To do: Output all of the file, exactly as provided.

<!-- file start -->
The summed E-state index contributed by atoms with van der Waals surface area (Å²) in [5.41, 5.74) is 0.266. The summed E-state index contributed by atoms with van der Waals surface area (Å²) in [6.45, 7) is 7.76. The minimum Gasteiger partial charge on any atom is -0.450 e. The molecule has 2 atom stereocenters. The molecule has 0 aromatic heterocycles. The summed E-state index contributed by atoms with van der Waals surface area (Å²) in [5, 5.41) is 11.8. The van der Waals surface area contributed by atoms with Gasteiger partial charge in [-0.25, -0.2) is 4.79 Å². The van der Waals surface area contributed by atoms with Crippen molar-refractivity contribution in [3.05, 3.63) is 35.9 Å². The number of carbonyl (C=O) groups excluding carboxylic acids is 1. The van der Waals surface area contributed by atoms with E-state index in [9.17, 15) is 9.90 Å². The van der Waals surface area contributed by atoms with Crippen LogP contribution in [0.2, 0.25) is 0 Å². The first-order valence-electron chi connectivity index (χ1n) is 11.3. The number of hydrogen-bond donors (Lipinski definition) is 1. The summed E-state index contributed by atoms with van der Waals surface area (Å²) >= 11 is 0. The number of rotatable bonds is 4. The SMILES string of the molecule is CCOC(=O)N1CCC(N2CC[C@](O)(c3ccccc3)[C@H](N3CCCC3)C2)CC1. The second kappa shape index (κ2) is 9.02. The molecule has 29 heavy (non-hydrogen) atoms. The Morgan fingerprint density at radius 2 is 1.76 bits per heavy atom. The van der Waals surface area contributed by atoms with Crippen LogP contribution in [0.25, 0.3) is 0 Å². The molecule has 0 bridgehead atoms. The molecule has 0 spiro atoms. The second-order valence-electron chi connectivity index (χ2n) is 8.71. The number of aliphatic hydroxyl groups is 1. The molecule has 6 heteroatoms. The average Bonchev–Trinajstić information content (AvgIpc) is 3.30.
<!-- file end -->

The summed E-state index contributed by atoms with van der Waals surface area (Å²) in [5.41, 5.74) is 0.266. The summed E-state index contributed by atoms with van der Waals surface area (Å²) in [6.45, 7) is 7.76. The minimum Gasteiger partial charge on any atom is -0.450 e. The molecule has 2 atom stereocenters. The molecule has 0 aromatic heterocycles. The summed E-state index contributed by atoms with van der Waals surface area (Å²) in [5, 5.41) is 11.8. The van der Waals surface area contributed by atoms with Gasteiger partial charge in [-0.25, -0.2) is 4.79 Å². The van der Waals surface area contributed by atoms with Crippen molar-refractivity contribution in [3.05, 3.63) is 35.9 Å². The number of carbonyl (C=O) groups excluding carboxylic acids is 1. The van der Waals surface area contributed by atoms with E-state index in [9.17, 15) is 9.90 Å². The van der Waals surface area contributed by atoms with Crippen LogP contribution in [0.2, 0.25) is 0 Å². The first-order valence-electron chi connectivity index (χ1n) is 11.3. The number of hydrogen-bond donors (Lipinski definition) is 1. The summed E-state index contributed by atoms with van der Waals surface area (Å²) >= 11 is 0. The number of rotatable bonds is 4. The SMILES string of the molecule is CCOC(=O)N1CCC(N2CC[C@](O)(c3ccccc3)[C@H](N3CCCC3)C2)CC1. The second kappa shape index (κ2) is 9.02. The molecule has 29 heavy (non-hydrogen) atoms. The Morgan fingerprint density at radius 2 is 1.76 bits per heavy atom. The van der Waals surface area contributed by atoms with Crippen LogP contribution in [0.25, 0.3) is 0 Å². The molecule has 0 bridgehead atoms. The molecule has 0 spiro atoms. The second-order valence-electron chi connectivity index (χ2n) is 8.71. The number of aliphatic hydroxyl groups is 1. The molecule has 6 heteroatoms. The average Bonchev–Trinajstić information content (AvgIpc) is 3.30.